Monday, July 30, 2012

On Religion. 2. Epistemology (1/3)

So, let's talk about faith. Faith is a common term to many religions, particularly the Judeo-Christo-Islamic axis. It's unfortunately also an ambiguous term, which is used in a number of different contexts to mean a number of different things.

In this part, I'm dealing with faith in terms of epistemology. "Epistemology" is one of those ten-dollar words that philosophers have coined by stealing from the Greeks. "Episteme" means either "knowledge" or "understanding", depending on how you want to read the relevant chunks of ancient Greek. So, "epistemology" is the study of knowledge. This means that the sense of faith I'm interested in is the one which treats faith as a way of knowing something about god or the divine or the supernatural. (Last part's arguments about the coherence of the supernatural as a concept notwithstanding.)

Faith can be used differently. It can be used to express an attitude of trust or confidence sufficient to justify action. That is, one can have faith in god by trusting that god will make sure things work out for the best, and act on that basis. This connection to action, though, makes this sort of faith really a matter of ethics, and so I'll deal with it when I get to religion and morality.

Faith can also be used to express a sort of feeling, such as a sense of confidence that there is a god or hope that god exists. This also clearly has nothing to do with knowledge. It's also worth noting that it makes faith a pretty random thing. As with most feelings, faith will come in and out of existence, and will vary widely between people. If that's what religious faith really is, then I don't see why it's worth worrying about at all.

The best version of faith I know comes from Immanuel Kant, and it goes something like this. On the one hand, there's what can be known -- the knowable. Whatever is knowable lies within our cognitive capacity. That is, the knowable is what our minds are capable of grasping and understanding. (Okay, there's more to it, but this is the bit that matters now.) On the other hand, there's faith. Faith relates to the limits of cognition, the boundaries around knowledge.

The idea is that your mind functions on the basis of certain rules. Whatever the rules do for your mind -- whatever they make it possible for you to conceive, for example -- that is knowable. But the rules themselves can't be known. They aren't knowable. This is because they say what the knowable is; they set the conditions on something being knowable. But whatever sets the conditions on something can't be that thing itself.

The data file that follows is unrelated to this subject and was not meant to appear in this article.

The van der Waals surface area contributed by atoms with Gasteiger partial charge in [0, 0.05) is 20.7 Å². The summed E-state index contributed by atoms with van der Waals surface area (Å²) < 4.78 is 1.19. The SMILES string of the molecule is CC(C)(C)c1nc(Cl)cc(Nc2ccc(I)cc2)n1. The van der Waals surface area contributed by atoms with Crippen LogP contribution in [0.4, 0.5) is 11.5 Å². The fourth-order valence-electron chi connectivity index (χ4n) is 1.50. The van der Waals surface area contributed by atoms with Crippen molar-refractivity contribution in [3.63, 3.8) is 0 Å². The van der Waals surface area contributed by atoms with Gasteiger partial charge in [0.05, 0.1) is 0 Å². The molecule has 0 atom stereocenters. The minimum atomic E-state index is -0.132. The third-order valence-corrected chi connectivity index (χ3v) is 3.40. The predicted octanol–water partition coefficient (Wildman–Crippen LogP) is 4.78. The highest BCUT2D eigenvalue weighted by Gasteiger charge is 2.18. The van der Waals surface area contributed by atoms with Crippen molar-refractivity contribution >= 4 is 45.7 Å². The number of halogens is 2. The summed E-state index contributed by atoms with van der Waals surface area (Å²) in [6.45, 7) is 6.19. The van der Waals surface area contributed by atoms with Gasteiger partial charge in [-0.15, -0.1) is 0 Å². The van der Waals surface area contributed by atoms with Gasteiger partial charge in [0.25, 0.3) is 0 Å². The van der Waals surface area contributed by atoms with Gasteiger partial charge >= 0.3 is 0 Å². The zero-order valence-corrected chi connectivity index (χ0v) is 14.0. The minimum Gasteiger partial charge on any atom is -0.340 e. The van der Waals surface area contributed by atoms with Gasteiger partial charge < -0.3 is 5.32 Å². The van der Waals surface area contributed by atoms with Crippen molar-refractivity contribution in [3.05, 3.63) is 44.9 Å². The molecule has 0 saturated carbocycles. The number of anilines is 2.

Not everything -able works like this. Reflecting, refracting or otherwise being affected by light is the condition (well, one of them) on something's being visible, and you can very well see that light is being reflected, refracted or what have you. But some do. But that's a physical process; most abstract -ables, like knowable, are such that the conditions lie outside what they are conditions on. Something is admirable because, among other things, it deserves praise. But that condition -- deserving praise -- is not itself admirable. It is the things that deserve praise that are admirable; the condition of deserving praise is not admirable at all.

Taking another example, something is imaginable, approximately, if an image of that something can be brought to mind. But that condition -- being an image of something which can be brought to mind -- is not itself imaginable. (Because it's not actually an image; it's a verbal definition.)

Knowable is like that, according to Kant, anyway. There is the condition on something's being knowable, and then there are the things that condition determines to be knowable. But the condition does not so determine itself.

So what is the condition, then? According to Kant, it is something thinkable, rather than knowable. It's something we can construct a thought for -- so, we can say it in a grammatical sentence. And, as something thinkable rather than knowable, we can take it on faith. According to Kant, this sort of faith is rational.

Applying this back to the religious case, which Kant actually does, we can say that god is a thought and a condition on the knowable. (It doesn't matter, but according to Kant, god is the condition on moral knowledge. Moral knowledge relates to happiness, and happiness to god.) So, you can think the thought of god and be rational to do so.

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